Tech 3335 Suppl. 05 - Sony PMW-200

Tech 3335 Suppl. 05 - Sony PMW-200
Sony PMW 200
November 2012
EBU – Tech 3335 : Methods of measuring the imaging performance of
television cameras for the purposes of characterising and setting
Alan Roberts, November 2012
SUPPLEMENT 005 : Assessment of a Sony PMW 200 camera
Tests have been conducted in line with EBU R.118. This document is a report of the results of
the tests defined in Tech3335 and is not an endorsement of the product.
Tests were made on a production model of the Sony PMW-200 HDTV camcorder (serial number 400033)
and its manual. Outwardly it appears to be very similar to the PMW EX1, and shares many features with it.
The camera has an integral lens (Fuji, F/1.9, 14:1 5.8~81.2mm) and records onto solid-state storage SxS
cards (or other card types via adaptors). The lens has conventional 3-ring control, with manual or automatic
operation, but the rings are ‘real’ in that they directly control the lens and have calibration markings. It has
3 ½” CMOS sensors of 1920x1080 pixels, and therefore should qualify fully as an HDTV camera.
Recording HDTV uses MPEG2, 10-bit 4:2:2 1920x1080 at 50Mb/s, 8-bit 4:2:0 1920x1080 at 35Mb/s (with
variable bit rate, maximum 35Mb/s), 8-bit 1440x1080 4:2:0 at 35Mb/s (VBR), 8-bit 1280x720 at 35Mb/s
VBR, and 8-bit 1440x1080 at 25Mb/s VBR. All the 1080-line modes can be progressive or interlaced at
frame rates from 23.976 to 29.97Hz, and 720P up to 60Hz. It can also record in standard SDTV modes,
DVCAM. Note that the 50Mb/s mode cannot be used if recording is onto a SDHC card in an adaptor, it must
be a proper SxS card (ExpressCard or XQD card via an adaptor) for this mode.
The camera is quite light (about 2.7kg in including battery) and has an integral monocular viewfinder
(852x480) and top-handle mounted screen (3½” LCD, 852x480), and seems aimed at the high-end
professional and full broadcast markets. It has gen-lock and time-code input and outputs, a WiFi adaptor and
remote control socket, so may well be usable in multi-camera shoots. Power consumption is about 12 watts
at 14.4 volts.
Variable speed recording is possible, from 1 frame/second up to the nominal frame rate setting (24/25/30
when recording 1080-line, 24/25/30/50/60 when recording 720-line).
There are internal menus for setting the performance, not as complex as in a full broadcast camera, but
enough to control many of the important features. There are analogue-only video outputs (components and
SD-composite via a multi-pin connector which is specific to Sony cameras) and digits via IEEE1394
iLink/Firewire in HDV format, USB-2 for data file transfer, HDMI and 10-bit HDSDI.
The same assessment procedure was used as for other HD cameras, partly attempting to get a good “filmlook”, and the settings reflect that. In the search for a “film-look” setting it is normal to think of the camera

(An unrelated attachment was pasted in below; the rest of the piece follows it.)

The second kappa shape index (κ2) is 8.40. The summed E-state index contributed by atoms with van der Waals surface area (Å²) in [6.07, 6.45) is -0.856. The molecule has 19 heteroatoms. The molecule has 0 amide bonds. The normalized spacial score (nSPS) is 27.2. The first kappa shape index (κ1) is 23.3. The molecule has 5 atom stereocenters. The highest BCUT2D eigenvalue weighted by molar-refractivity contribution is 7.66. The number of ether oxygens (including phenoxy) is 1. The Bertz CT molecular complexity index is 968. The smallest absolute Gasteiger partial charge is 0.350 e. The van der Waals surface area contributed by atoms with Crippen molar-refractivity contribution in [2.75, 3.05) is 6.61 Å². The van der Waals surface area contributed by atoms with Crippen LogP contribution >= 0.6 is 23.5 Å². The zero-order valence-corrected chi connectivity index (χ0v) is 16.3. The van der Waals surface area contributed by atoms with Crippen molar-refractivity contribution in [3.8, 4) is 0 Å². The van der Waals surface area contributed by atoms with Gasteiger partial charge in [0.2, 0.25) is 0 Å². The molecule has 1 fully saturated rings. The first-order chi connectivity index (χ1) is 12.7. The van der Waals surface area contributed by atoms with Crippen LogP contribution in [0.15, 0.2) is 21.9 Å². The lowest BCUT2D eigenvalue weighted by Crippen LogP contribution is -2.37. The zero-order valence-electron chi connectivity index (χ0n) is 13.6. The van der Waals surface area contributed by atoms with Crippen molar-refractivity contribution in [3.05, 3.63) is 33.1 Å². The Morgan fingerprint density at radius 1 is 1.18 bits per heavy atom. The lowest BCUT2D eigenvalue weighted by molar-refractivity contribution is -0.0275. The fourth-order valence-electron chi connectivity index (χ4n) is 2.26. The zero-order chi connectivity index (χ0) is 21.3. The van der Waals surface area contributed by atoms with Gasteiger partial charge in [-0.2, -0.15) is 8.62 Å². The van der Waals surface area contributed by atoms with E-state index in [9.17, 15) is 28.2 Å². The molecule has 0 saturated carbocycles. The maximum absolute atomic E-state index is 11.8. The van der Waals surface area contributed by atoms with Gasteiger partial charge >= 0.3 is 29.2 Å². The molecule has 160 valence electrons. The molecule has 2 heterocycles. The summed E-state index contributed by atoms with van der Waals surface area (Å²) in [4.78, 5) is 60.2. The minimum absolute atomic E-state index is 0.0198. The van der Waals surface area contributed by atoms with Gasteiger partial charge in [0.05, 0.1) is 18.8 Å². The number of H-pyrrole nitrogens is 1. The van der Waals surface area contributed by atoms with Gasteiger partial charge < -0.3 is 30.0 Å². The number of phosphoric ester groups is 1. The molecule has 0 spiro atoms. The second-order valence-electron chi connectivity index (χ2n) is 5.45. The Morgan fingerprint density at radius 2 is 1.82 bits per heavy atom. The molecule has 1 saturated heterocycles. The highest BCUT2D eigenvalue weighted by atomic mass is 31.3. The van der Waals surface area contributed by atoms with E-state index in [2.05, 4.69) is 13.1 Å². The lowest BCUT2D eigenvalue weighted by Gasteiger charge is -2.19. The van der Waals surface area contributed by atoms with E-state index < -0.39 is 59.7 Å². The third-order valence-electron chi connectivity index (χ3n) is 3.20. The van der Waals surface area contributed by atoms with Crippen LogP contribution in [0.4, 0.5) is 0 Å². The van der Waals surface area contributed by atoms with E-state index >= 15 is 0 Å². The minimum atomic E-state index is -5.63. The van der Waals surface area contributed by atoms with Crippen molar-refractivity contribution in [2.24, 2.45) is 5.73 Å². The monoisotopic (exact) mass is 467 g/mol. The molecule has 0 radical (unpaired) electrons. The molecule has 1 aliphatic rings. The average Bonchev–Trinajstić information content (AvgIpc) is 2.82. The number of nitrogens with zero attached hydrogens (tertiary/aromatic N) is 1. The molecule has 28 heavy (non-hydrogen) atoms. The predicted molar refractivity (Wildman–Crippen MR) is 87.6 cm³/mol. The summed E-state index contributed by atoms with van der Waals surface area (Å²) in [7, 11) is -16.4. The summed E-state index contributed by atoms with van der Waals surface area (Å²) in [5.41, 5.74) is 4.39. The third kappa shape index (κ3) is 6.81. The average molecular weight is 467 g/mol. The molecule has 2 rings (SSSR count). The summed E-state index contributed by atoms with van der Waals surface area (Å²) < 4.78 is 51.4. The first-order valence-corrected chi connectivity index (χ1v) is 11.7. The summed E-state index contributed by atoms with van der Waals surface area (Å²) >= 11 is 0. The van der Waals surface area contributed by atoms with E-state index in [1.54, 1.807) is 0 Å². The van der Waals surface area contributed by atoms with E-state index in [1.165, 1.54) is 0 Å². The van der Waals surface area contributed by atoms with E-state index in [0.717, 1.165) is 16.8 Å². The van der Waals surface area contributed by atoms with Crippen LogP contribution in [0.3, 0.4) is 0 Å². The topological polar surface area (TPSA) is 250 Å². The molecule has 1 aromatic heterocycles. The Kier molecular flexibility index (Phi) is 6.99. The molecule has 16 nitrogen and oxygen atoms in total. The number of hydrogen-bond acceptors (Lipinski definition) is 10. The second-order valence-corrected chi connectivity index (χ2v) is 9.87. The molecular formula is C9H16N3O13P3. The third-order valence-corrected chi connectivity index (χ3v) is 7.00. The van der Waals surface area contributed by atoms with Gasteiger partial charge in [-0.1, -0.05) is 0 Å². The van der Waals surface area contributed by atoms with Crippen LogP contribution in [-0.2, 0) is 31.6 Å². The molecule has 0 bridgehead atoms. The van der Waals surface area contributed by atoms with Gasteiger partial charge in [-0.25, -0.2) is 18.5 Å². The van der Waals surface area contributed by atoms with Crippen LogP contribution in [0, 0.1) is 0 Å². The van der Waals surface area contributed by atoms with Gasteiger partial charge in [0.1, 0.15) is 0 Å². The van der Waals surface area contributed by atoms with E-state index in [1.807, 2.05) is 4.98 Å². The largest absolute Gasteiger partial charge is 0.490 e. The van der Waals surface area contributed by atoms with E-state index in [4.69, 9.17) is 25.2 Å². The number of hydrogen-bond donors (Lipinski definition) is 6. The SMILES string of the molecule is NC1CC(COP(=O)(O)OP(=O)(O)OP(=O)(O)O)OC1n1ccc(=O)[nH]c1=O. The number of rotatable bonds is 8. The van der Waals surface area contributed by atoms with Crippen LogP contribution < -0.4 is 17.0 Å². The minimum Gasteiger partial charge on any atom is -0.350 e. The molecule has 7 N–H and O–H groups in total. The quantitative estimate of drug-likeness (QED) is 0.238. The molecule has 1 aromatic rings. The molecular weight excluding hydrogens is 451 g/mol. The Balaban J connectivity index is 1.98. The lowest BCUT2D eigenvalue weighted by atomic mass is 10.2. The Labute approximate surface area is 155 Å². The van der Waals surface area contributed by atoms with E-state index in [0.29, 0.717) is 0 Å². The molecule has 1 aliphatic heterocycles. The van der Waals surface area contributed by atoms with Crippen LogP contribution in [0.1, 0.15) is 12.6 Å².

to be mimicking a film camera and telecine, with “best light” transfer to tape, with about 11 stops of tonal
range. Assuming that a grading operation will be used in post-production, the settings attempt to give the
colourist the same range of options as with film, achieving about 9.5-stop dynamic range. The recommended
settings allow about 2.5 or 1.5 stops of over-exposure relative to normal operation. This is not quite as good
as can be achieved in ⅔” cameras, and arises from the difference in pixel size (the pixels here are smaller, so
sensitivity is maintained at the expense of highlight handling and video noise) and high sensitivity
specification.
The 720p mode is very clean and should be the best way to shoot should the camera be expected to produce
an SD output.
1
Sony PMW 200
November 23012
EBU – Tech 3335 : Methods of measuring the imaging performance of
television cameras for the purposes of characterising and setting
Alan Roberts, November 2012
SUPPLEMENT 005 : Assessment of a Sony PMW 200 camera
Many of the menu items have little or no effect on image quality. Those that have significant effect are
highlighted. The full set of menu items is given for completeness. In boxes with a range of numeric settings,
the values indicate the range, and no scales are given. Default settings, where known, are underlined. My
recommendations are in the last column, labelled “Pref”, where appropriate. Settings are given for:
v
Television production
f
Film-look television
In the tables, items that have an important effect on picture appearance are highlighted with grey
background. Rather than just making assertions about performance, I have included measurement results
that illustrate the reasons for recommending settings. Virtually all picture control is in the Profile menus.
This is not intended as a replacement for reading the manual.
1
Switches and Menu settings
SWITCHES, SOCKETS and BUTTONS
name
Headphones
White Balance
Audio inputs
Play/Pause
F.Rev
F.Fwd
Thumbnail
Stop/Cam
Prev
Menu
Next
LCD Bright
Display/Batt Info
Monitor volume
Cancel
Duration/TC/U-BIT
Zoom
Zoom speed
Rec Start/Stop
Rec Hold
Focus Ring
Zoom Ring
Iris Ring
Iris
Focus
ND filter
Macro
Focus
Push AF
Assign 1 to 5
Full Auto
Picture profile
Audio In
Audio Select
Audio Level Ch1-Ch2
Shutter On/Off
place
Left
Left lower front